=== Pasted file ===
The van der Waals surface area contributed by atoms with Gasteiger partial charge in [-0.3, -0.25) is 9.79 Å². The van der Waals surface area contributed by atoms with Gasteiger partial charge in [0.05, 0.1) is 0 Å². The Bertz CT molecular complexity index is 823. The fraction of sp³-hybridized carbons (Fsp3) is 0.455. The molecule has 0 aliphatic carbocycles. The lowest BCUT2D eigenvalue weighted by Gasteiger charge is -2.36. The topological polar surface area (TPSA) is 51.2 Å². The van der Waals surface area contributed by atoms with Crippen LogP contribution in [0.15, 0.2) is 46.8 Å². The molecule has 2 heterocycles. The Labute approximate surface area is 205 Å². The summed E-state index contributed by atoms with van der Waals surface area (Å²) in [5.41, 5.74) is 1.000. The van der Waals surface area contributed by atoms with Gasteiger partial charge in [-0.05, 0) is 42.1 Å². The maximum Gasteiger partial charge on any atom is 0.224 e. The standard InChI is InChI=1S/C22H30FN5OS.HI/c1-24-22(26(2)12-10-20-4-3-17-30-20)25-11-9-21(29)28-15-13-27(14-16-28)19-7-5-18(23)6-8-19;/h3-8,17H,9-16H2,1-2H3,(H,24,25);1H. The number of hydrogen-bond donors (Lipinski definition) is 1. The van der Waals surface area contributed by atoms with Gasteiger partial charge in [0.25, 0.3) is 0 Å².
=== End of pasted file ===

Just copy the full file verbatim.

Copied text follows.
The van der Waals surface area contributed by atoms with Gasteiger partial charge in [-0.3, -0.25) is 9.79 Å². The van der Waals surface area contributed by atoms with Gasteiger partial charge in [0.05, 0.1) is 0 Å². The Bertz CT molecular complexity index is 823. The fraction of sp³-hybridized carbons (Fsp3) is 0.455. The molecule has 0 aliphatic carbocycles. The lowest BCUT2D eigenvalue weighted by Gasteiger charge is -2.36. The topological polar surface area (TPSA) is 51.2 Å². The van der Waals surface area contributed by atoms with Crippen LogP contribution in [0.15, 0.2) is 46.8 Å². The molecule has 2 heterocycles. The Labute approximate surface area is 205 Å². The summed E-state index contributed by atoms with van der Waals surface area (Å²) in [5.41, 5.74) is 1.000. The van der Waals surface area contributed by atoms with Gasteiger partial charge in [-0.05, 0) is 42.1 Å². The maximum Gasteiger partial charge on any atom is 0.224 e. The standard InChI is InChI=1S/C22H30FN5OS.HI/c1-24-22(26(2)12-10-20-4-3-17-30-20)25-11-9-21(29)28-15-13-27(14-16-28)19-7-5-18(23)6-8-19;/h3-8,17H,9-16H2,1-2H3,(H,24,25);1H. The number of hydrogen-bond donors (Lipinski definition) is 1. The van der Waals surface area contributed by atoms with Gasteiger partial charge in [0.25, 0.3) is 0 Å².